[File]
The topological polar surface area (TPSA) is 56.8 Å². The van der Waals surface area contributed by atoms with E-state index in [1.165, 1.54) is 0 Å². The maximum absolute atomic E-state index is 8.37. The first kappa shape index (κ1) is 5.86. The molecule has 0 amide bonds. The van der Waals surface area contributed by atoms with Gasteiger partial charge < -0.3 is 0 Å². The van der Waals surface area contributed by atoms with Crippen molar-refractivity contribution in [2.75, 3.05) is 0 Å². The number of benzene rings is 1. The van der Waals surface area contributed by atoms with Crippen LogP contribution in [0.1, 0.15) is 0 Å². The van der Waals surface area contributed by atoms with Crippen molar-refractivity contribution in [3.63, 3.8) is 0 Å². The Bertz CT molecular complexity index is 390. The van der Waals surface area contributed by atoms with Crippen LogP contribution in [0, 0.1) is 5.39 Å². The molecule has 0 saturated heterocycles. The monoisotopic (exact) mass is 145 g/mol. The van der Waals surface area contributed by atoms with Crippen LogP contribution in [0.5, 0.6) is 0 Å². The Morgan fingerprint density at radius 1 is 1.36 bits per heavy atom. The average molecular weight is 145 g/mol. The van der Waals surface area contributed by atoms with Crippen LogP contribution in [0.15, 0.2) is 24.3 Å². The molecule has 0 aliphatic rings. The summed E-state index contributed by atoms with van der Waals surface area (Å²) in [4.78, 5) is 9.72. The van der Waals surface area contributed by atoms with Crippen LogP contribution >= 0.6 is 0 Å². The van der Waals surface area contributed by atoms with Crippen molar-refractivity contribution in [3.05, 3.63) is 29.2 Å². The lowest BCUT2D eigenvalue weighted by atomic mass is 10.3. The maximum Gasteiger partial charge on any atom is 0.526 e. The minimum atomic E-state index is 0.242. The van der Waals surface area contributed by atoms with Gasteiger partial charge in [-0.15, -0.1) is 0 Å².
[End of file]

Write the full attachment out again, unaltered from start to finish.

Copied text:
The topological polar surface area (TPSA) is 56.8 Å². The van der Waals surface area contributed by atoms with E-state index in [1.165, 1.54) is 0 Å². The maximum absolute atomic E-state index is 8.37. The first kappa shape index (κ1) is 5.86. The molecule has 0 amide bonds. The van der Waals surface area contributed by atoms with Gasteiger partial charge < -0.3 is 0 Å². The van der Waals surface area contributed by atoms with Crippen molar-refractivity contribution in [2.75, 3.05) is 0 Å². The number of benzene rings is 1. The van der Waals surface area contributed by atoms with Crippen LogP contribution in [0.1, 0.15) is 0 Å². The van der Waals surface area contributed by atoms with Crippen molar-refractivity contribution in [3.63, 3.8) is 0 Å². The Bertz CT molecular complexity index is 390. The van der Waals surface area contributed by atoms with Crippen LogP contribution in [0, 0.1) is 5.39 Å². The molecule has 0 saturated heterocycles. The monoisotopic (exact) mass is 145 g/mol. The van der Waals surface area contributed by atoms with Crippen LogP contribution in [0.5, 0.6) is 0 Å². The Morgan fingerprint density at radius 1 is 1.36 bits per heavy atom. The average molecular weight is 145 g/mol. The van der Waals surface area contributed by atoms with Crippen LogP contribution in [0.15, 0.2) is 24.3 Å². The molecule has 0 aliphatic rings. The summed E-state index contributed by atoms with van der Waals surface area (Å²) in [4.78, 5) is 9.72. The van der Waals surface area contributed by atoms with Crippen LogP contribution >= 0.6 is 0 Å². The van der Waals surface area contributed by atoms with Crippen molar-refractivity contribution in [3.05, 3.63) is 29.2 Å². The lowest BCUT2D eigenvalue weighted by atomic mass is 10.3. The maximum Gasteiger partial charge on any atom is 0.526 e. The minimum atomic E-state index is 0.242. The van der Waals surface area contributed by atoms with Gasteiger partial charge in [-0.15, -0.1) is 0 Å².